Remember about a decade ago when admitting to taking part in online dating was akin to marching around town wearing a sign reading "ostracize me" from one's neck? It feels like ages ago because in a matter of years the online dating revolution has completely changed how we perceive relationships and dating. One example of this, keenly alluded to in this article by the folks behind Bad Date Great Story, is how the scale on which we participate in and evaluate dates has shifted. It's now possible with just a few thumb swipes to maintain an incredibly active dating regimen. This necessarily leads to a larger sample size of dates to assess and, even in the case of lousy outings, to learn from.

The article linked above explains several situations in which you take lemons and make lemonade. The most valuable course of action when on a lukewarm date is to objectively analyze the situation. What's going wrong? What's going well? Who is this person really? Why or why not do they fit what you're looking for? You can take advantage of bad situations like a lousy date by practicing for future better ones. Be introspective and focus on questions like, "What do I like about this person?" and, more importantly, "What do I not like about this person?"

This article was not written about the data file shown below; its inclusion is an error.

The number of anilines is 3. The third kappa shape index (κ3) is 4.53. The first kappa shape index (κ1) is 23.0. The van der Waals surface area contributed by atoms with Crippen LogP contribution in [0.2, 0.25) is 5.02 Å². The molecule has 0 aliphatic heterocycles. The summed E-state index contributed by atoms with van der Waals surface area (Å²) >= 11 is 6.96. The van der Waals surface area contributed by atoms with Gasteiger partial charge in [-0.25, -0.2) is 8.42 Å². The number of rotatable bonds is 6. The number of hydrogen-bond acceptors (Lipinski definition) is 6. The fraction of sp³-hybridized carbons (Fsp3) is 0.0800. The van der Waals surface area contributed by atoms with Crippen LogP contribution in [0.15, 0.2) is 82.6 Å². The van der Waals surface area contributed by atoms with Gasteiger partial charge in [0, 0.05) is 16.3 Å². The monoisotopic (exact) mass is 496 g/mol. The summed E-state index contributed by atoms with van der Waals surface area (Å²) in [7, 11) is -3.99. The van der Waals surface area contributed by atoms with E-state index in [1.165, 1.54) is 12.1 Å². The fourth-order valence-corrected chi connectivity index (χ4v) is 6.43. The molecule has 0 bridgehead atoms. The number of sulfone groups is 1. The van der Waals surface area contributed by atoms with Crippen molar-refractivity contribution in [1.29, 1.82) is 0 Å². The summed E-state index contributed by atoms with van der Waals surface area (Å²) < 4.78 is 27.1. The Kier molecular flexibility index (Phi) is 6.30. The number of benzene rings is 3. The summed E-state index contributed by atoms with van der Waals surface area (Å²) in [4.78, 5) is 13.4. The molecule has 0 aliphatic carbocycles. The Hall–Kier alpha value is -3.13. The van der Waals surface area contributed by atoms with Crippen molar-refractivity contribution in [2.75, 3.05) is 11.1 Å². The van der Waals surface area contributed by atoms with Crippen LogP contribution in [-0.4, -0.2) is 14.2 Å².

Some people hate when big data and analytics intrude on life events previously treated as intangible — dating is a good example. Casanovas and romantics like to think love and courtship occur within a realm of unquantifiable emotions. They're wrong. You can quantify almost anything in life if granted the right set of data. You can learn so much by plotting a course through your dates and examining trends as objectively as possible. 

Before your next date, consider setting up a spreadsheet (for your sake, perhaps exclude this point from dinner conversation with your prospective partner). Set up a ranking system. Track trends and seek to understand why things work or don't. What are the patterns? Where can you seek to improve your tact? It's a fun potential project in introspective self-awareness and a firm example that trial-and-error can only make you better when analyzed the right way.

Read more at Bustle.

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